Lawler’s Hail Mary: The Sharpton Bomb

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Sharpton and Lawler do the deal
  • Sharpton and Lawler do the deal
It is no secret that mayoral candidate Jerry Lawler has had a hard time cranking up his campaign. The W.W.E. eminence has been left off the invite list of major debates, his poll numbers have refused to rise, and, with only days left in the special mayoral race, his hopes of matching his 1999 mayoral-race showing of 12 percent, or of even coming close to that number, seem remote.

Give him this. Lawler is trying to come off the canvas with some late moves. This past week he’s opened headquarters offices in Frayser and Whitehaven, landed radio interviews, and presided over wrestling exhibitions where he’s had an opportunity to talk up his campaign with the crowds.

And now the wrestling impresario is trying to bring another kind of show to Memphis — this one a tag-team affair involving Al Sharpton, Newt Gingrich, and U.S. Secretary of Education Arne Duncan. It’s called the National Education Reform Tour, and it has the imprimatur of President Barack Obama.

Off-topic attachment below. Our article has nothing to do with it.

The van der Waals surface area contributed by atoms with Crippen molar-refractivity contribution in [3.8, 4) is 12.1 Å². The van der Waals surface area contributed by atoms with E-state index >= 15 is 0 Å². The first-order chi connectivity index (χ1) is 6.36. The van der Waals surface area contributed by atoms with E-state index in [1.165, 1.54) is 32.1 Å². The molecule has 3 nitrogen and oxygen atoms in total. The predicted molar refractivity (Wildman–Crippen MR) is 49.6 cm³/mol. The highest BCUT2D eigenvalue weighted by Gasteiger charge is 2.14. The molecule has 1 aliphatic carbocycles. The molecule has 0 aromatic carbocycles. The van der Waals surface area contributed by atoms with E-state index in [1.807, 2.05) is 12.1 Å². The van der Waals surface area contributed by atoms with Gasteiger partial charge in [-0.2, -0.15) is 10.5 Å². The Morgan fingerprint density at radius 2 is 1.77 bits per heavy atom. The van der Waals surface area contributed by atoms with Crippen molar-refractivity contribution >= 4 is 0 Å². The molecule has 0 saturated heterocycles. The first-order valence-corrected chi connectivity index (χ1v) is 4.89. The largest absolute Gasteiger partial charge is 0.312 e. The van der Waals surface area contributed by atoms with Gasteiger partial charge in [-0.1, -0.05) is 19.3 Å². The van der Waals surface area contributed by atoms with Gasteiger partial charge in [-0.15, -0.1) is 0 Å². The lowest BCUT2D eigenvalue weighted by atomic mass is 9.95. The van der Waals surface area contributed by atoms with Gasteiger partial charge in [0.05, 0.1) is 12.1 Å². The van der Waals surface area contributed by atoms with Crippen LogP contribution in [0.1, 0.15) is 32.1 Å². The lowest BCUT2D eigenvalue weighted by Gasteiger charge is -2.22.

In the words of a Department of Education press release, the tour was designed to “include school visits, stakeholder meetings and media briefings: Further: “The goal of the tour is to stimulate discussion and community engagement around issues of education reform.

The tour, which began in Philadelphia on Sept. 29, is so far set to include New Orleans on November 3 and Baltimore on November 13, but, as the DOE release notes, “More stops, including a rural site, will be added as the tour progresses.”

Two weeks ago on one of his regular Monday night broadcasting gigs, Lawler was in Albany, New York, where he encountered Sharpton and pitched him to bring the tour to Memphis. “We have a situation with our schools in Memphis that could really use some guidance,” Lawler tells Sharpton in a DVD the two put together.

“I think that’s a great idea,” Sharpton responds, saying that he’ll talk it over with the other principals and “try to look you up in Memphis.”

Discussing the possibility this week, Lawler offered it as an antidote to what he said was a “divisive” action involving frontrunning mayoral candidate A C Wharton, who has announced a Friday press conference at his campaign headquarters at which the Afro-American Police Association was scheduled to join the Memphis Police Association in endorsing the Shelby County mayor.

“Why should we be encouraging separate racial organizations?” Lawler said. “Why do we even need an ‘Afro-American” organization

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